More than 25 years later, Dennis remains in rarefied air as a Buccaneer basketball legend. Dennis, the smooth-shooting 6-foot-11 center who finished his career in 1992 as the program’s all-time leading scorer with 2,204 points, had his jersey retired before Saturday’s game with Chattanooga.
Calling it a surreal experience, the gesture almost brought the West Virginia native to tears.
“I thought I was done with the accolades here when I went into the (ETSU Athletics) Hall of Fame in 2004,” Dennis said. “I didn’t think it could get any better than that, but this is humbling. I’m ecstatic and can’t tell you how much it means.”
Tim Smith surpassed Dennis as the school’s all-time leading scorer in 2006, but Dennis and his teammates remain the gold standard for all who wear the Blue and Gold.
Dennis was the Southern Conference freshman of the year in 1988 and an all-conference selection four times. He was the conference tournament MVP in 1992.
While his performances as a scorer and rebounder are part of ETSU lore, he often reminds fans of a limited role he played during what would have been his final season as a teammate of All-America guard Mister Jennings.
“If they look at the ’90-91 season, statistically one of the best seasons in ETSU history — 28-5 and ranked ninth in the country — I wasn’t a part of it,” Dennis said. “I broke my foot the second game of that year and I wasn’t even involved in it. It’s never one person, and a testament to the coaches we had at that time.”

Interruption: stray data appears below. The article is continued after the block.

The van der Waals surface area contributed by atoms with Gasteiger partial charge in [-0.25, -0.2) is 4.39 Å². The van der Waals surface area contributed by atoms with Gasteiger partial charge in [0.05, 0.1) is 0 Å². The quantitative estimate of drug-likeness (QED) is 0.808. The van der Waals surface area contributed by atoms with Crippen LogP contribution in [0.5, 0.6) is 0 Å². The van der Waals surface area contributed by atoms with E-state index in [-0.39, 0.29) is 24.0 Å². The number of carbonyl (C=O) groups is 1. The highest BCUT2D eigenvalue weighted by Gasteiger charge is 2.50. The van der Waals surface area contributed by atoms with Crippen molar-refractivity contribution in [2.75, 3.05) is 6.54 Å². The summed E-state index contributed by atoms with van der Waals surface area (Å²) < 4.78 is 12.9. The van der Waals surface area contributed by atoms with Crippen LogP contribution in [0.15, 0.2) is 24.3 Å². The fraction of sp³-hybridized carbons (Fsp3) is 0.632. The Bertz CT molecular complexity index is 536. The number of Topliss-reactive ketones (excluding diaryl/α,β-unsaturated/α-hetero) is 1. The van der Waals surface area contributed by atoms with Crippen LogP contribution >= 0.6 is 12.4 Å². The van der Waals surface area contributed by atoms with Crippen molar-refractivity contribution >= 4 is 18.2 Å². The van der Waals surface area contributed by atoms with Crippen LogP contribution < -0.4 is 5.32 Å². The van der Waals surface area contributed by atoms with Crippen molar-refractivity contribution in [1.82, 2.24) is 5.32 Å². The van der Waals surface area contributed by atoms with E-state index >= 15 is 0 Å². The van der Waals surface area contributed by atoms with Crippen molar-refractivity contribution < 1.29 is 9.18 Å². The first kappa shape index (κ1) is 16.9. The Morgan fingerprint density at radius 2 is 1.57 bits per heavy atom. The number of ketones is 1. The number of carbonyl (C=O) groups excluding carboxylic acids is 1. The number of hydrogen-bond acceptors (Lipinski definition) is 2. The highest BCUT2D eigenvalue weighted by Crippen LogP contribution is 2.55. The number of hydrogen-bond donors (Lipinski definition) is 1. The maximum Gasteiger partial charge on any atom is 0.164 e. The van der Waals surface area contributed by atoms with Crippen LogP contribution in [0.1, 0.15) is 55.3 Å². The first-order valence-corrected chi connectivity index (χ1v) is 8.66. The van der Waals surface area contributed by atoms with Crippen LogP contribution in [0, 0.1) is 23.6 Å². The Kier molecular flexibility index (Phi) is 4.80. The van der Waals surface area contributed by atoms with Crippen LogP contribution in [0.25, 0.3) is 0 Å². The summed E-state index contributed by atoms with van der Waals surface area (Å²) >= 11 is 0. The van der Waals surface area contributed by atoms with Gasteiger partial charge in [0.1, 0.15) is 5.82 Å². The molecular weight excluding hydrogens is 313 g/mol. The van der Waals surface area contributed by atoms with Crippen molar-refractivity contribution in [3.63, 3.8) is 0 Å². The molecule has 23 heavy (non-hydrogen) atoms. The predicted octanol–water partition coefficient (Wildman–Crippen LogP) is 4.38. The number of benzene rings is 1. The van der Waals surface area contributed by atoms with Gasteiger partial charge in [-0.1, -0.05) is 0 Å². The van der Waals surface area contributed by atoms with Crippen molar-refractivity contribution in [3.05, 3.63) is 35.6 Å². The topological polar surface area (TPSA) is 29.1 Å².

A season later, Dennis was the starting center in arguably the biggest win in program history, the Bucs’ 87-80 victory over Arizona in the 1992 NCAA tournament.
“Mister was on a radio show recently talking about the biggest victories in our history and he mentioned the N.C. State game in 1990 in Johnson City,” Dennis said. “Arizona is right up there, if not the most significant win. That was our goal from Day 1. We had been to the tournament before that and our goal was to get back to the tournament, but to go farther than we had.”
Dennis played professionally for seven years with stints in the NBA with the Atlanta Hawks and Minnesota Timberwolves, and overseas in Greece, Macedonia, Argentina and Puerto Rico. He loved the experience from the travels, but his best professional memory came in Johnson City and was originally intended as a joke.
“We came back here for a preseason game with the Hawks (and Charlotte Hornets). My teammates were playing a prank on me, but it backfired on them,” Dennis said. “They sent me out of the tunnel first and they all stopped, so I was the only one who went out. The crowd gave me a standing ovation and they’re all just standing there, so it backfired on them.”
He played in Greece in the same league where former Louisville coach Rick Pitino recently took a job.
Dennis has been working the last two decades as a financial adviser back in West Virginia, specializing in investments and retirement planning. He got involved in the business when he was still playing professionally, taking care of his own finances.
He follows the current group of Bucs closely, giving coach Steve Forbes credit for connecting the players from the Les Robinson- and Alan LeForce-coached teams to the present.
It was a bonus for Dennis that the current Bucs routed rival Chattanooga 96-70 on Saturday and brought back memories of his own time on the court.
“I loved playing against Chattanooga,” Dennis said. “I loved the Roundhouse and I can still hear that tom-tom drum to this day. That used to get me so fired up to play against Chattanooga. That was icing on the cake to get a win on a special day for me.”